leads the NanoSail-D mission. “We are
ready now with the technology to make
Riding the wind
In principle, solar sailing could not be
easier. Scottish physicist James Clerk
Maxwell described in 1873 how light can
exert pressure: A particle of light transfers up to nearly twice its momentum to
an object it bounces off of.
Each individual transfer amounts to
no more than a mosquito’s breath, but
over time that breath accumulates to a
steady wind that a spacecraft can ride
just as a sailboat rides the wind on Earth.
After 100 days, a solar sail could reach
14,000 kilometers per hour; after three
years it could be zipping along at 240,000
kilometers per hour. At that rate it could
get to Pluto in less than five years, rather
than the nine years the plutonium-powered New Horizons spacecraft, now
on its way, is taking. Solar sails are the
tortoise to the hare of chemical rocketry.
Scientists have long wanted such
a tortoise. In the 1920s Konstantin
Tsiolkovsky, the founder of Soviet astronautics, and colleague Fridrikh Tsander
separately wrote of the idea of using solar
radiation pressure to accelerate sails.
After a few decades on the back burner,
the idea took off in the ’50s and ’60s, with
engineers drafting up grandiose designs
and Arthur C. Clarke plotting a solar sail
race in his short story “The Wind from
the Sun.” By 1976 engineers at NASA’s
Jet Propulsion Laboratory in Pasadena,
Calif., were dreaming of sending a massive
solar sail to fly alongside Comet Halley as
it passed close to Earth the next decade.
Without the need to carry fuel, solar
sails promised to be a cheaper way to
SOURCE: JEROME L. WRIGHT/SPACE SAILING, CALTECH
of the Planetary Society, headquartered
in Pasadena. “That was kind of unimaginable. Now that we’re talking about
things 5 meters or 10 meters on a side,
you realize that a lot of people might be
able to build them and use them a little
A CubeSat like this one has carried
solar sails into space. Once there, the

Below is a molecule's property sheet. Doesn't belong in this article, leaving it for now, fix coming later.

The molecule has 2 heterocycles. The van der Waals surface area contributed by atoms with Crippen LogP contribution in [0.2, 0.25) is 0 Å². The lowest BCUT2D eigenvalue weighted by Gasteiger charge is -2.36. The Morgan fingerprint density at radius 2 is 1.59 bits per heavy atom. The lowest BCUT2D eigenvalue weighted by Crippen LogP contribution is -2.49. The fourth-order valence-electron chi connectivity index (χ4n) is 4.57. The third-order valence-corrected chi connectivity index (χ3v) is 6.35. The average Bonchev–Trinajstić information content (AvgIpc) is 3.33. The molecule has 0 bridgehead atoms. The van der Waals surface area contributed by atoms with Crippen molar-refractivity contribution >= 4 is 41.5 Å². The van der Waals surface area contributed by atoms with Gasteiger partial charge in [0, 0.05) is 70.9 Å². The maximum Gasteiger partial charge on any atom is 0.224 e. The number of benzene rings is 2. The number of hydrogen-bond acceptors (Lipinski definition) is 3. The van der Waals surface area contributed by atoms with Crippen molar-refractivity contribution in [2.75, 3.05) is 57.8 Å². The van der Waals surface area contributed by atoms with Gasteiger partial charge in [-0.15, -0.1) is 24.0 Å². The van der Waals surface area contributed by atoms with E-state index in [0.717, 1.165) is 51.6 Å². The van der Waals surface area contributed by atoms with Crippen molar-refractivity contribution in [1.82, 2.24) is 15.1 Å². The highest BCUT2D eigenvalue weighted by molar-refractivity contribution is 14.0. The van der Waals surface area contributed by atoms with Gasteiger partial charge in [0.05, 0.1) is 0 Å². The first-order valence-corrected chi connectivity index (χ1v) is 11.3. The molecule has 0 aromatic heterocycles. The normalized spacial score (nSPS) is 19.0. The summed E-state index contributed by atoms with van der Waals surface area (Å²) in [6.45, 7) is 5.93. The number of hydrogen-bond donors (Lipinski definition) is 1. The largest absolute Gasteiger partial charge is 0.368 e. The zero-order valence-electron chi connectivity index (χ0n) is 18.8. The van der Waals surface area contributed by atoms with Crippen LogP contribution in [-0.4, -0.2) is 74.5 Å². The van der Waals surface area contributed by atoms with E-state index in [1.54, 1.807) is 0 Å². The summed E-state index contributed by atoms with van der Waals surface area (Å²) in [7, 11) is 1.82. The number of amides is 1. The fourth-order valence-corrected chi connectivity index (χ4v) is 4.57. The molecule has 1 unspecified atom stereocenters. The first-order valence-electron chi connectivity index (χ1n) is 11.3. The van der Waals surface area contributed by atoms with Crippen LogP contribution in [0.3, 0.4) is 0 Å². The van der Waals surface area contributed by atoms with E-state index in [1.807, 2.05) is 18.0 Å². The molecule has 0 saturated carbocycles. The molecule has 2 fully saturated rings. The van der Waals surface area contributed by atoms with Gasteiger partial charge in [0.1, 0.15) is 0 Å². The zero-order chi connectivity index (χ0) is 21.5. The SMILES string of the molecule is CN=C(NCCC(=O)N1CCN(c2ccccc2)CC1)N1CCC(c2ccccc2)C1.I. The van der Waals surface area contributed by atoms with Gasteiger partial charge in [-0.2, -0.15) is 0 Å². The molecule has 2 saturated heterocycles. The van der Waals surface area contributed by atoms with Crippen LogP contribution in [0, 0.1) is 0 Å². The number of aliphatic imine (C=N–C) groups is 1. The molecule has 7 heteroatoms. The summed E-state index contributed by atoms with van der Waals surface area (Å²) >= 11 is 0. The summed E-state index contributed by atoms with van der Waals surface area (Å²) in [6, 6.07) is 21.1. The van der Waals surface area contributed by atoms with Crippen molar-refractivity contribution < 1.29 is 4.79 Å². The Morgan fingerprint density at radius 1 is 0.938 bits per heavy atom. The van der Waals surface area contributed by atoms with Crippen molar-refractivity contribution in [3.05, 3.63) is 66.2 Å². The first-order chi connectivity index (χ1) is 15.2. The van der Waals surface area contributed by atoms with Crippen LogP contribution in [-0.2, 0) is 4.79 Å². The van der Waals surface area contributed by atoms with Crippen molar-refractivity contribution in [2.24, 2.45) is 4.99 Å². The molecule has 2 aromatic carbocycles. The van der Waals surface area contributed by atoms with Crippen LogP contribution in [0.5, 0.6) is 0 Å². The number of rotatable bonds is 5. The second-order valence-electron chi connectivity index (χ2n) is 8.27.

sails unfurl and begin sunjamming.
explore Earth and its environs. They
could also make visits, such as hovering
above the North Pole, that traditional
spacecraft can’t because of the dictates
of gravity. But solar sails lost the funding battle to other alternative propulsion
systems — at least in the United States.
By the early 1990s a few other sporadic
attempts, including a plan for a solar sail
race to Mars, also fell apart.
Now, tiny satellites may be saving
the big dreams of some would-be solar
sailors. One of the hottest things in satellite technology today is the CubeSat,
a box just 10 centimeters on a side that
weighs about 1 kilogram. Such boxes can
be mixed and matched in “nanosatellite”
combinations of up to three cubes yet still
be launched using a shared deployment
system. CubeSats are thus relatively
cheap and easy to work with, so researchers have used them to carry a variety of
science experiments. A small solar sail,
thinner than a trash bag and weighing
just grams, turns out to be nearly the perfect payload to fly on a CubeSat.
“When we first thought of solar sails
back in the ’70s and ’80s, it was these
huge structures, a mile or half a mile on
a side,” says Louis Friedman, cofounder
Two flights and failure
Existing solar sail designs fall into
two main categories: ones that deploy
rigid booms to hold the sail taut, like a
sailboat’s mast, and ones that spin to
blossom sail blades outward using centrifugal force. The main challenges are
to unfold the whisker-thin sail in space
without ripping, and to direct the sail to
move in the right direction.
Thanks to hefty government funding,
Japan’s space agency, JAXA, was the first
to conquer both challenges. It built a large
square sail, too big to fit in a CubeSat, and
launched it on board a probe headed to
Venus. In June of last year, the probe
released the still-folded solar sail, named
IKAROS after the mythological boy who
flew too close to the sun and melted the
wax anchoring his wings. In the great
space acronym tradition, the name also
stands for Interplanetary Kite-craft
Accelerated by Radiation Of the Sun.
On cue, IKAROS unfolded its sail,
20 meters across diagonally, and made
its way toward Venus, flying past that
planet in December. By turning on and
off an innovative set of liquid crystals,
project engineers showed they could
change the sail’s reflectivity and thus
direct its motion.
JAXA has extended the mission to
March 2012 so engineers can test some
more risky flight maneuvers. “I’m just so
in admiration of them,” says Friedman.
Driving a solar sail A solar sail gets its momentum from particles of light hitting it and bouncing off. By tilting the sail so the photons hit at
different angles, the sail can be made to fall in toward the sun (a shrinking orbit) or travel outward (an expanding orbit).
September 10, 2011 | SCIENCE NEWS | 19